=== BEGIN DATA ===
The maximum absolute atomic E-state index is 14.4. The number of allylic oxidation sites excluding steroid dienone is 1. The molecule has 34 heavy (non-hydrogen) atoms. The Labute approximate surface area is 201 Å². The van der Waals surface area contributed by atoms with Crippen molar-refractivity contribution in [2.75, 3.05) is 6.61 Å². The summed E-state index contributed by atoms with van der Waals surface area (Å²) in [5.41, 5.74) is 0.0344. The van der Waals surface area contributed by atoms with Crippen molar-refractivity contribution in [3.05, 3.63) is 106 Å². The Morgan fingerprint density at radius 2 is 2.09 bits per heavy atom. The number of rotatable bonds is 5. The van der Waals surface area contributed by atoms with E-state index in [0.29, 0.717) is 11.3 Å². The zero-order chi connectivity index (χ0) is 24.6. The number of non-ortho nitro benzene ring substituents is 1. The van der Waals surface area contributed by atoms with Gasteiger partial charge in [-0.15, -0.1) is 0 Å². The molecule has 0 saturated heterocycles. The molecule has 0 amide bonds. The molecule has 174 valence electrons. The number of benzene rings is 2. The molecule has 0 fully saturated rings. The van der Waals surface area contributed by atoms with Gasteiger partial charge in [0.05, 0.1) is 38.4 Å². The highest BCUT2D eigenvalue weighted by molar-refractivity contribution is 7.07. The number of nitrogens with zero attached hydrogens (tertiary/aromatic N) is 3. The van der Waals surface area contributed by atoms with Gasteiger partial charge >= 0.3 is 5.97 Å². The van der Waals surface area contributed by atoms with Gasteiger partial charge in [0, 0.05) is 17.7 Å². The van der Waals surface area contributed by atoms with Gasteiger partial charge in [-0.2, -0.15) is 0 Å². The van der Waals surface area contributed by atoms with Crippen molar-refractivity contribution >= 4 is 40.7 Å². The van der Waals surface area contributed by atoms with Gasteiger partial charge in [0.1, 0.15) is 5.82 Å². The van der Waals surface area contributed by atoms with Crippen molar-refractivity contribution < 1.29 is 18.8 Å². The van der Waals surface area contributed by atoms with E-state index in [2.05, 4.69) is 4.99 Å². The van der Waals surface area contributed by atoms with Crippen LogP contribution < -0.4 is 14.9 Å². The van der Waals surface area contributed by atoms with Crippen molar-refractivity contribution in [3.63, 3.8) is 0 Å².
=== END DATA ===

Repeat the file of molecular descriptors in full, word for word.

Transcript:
The maximum absolute atomic E-state index is 14.4. The number of allylic oxidation sites excluding steroid dienone is 1. The molecule has 34 heavy (non-hydrogen) atoms. The Labute approximate surface area is 201 Å². The van der Waals surface area contributed by atoms with Crippen molar-refractivity contribution in [2.75, 3.05) is 6.61 Å². The summed E-state index contributed by atoms with van der Waals surface area (Å²) in [5.41, 5.74) is 0.0344. The van der Waals surface area contributed by atoms with Crippen molar-refractivity contribution in [3.05, 3.63) is 106 Å². The Morgan fingerprint density at radius 2 is 2.09 bits per heavy atom. The number of rotatable bonds is 5. The van der Waals surface area contributed by atoms with E-state index in [0.29, 0.717) is 11.3 Å². The zero-order chi connectivity index (χ0) is 24.6. The number of non-ortho nitro benzene ring substituents is 1. The van der Waals surface area contributed by atoms with Gasteiger partial charge in [-0.15, -0.1) is 0 Å². The molecule has 0 saturated heterocycles. The molecule has 0 amide bonds. The molecule has 174 valence electrons. The number of benzene rings is 2. The molecule has 0 fully saturated rings. The van der Waals surface area contributed by atoms with Gasteiger partial charge in [0.05, 0.1) is 38.4 Å². The highest BCUT2D eigenvalue weighted by molar-refractivity contribution is 7.07. The number of nitrogens with zero attached hydrogens (tertiary/aromatic N) is 3. The van der Waals surface area contributed by atoms with Gasteiger partial charge >= 0.3 is 5.97 Å². The van der Waals surface area contributed by atoms with Gasteiger partial charge in [0, 0.05) is 17.7 Å². The van der Waals surface area contributed by atoms with Gasteiger partial charge in [-0.2, -0.15) is 0 Å². The van der Waals surface area contributed by atoms with Crippen molar-refractivity contribution >= 4 is 40.7 Å². The van der Waals surface area contributed by atoms with Gasteiger partial charge in [0.1, 0.15) is 5.82 Å². The van der Waals surface area contributed by atoms with Crippen molar-refractivity contribution < 1.29 is 18.8 Å². The van der Waals surface area contributed by atoms with E-state index in [2.05, 4.69) is 4.99 Å². The van der Waals surface area contributed by atoms with Crippen LogP contribution < -0.4 is 14.9 Å². The van der Waals surface area contributed by atoms with Crippen molar-refractivity contribution in [3.63, 3.8) is 0 Å².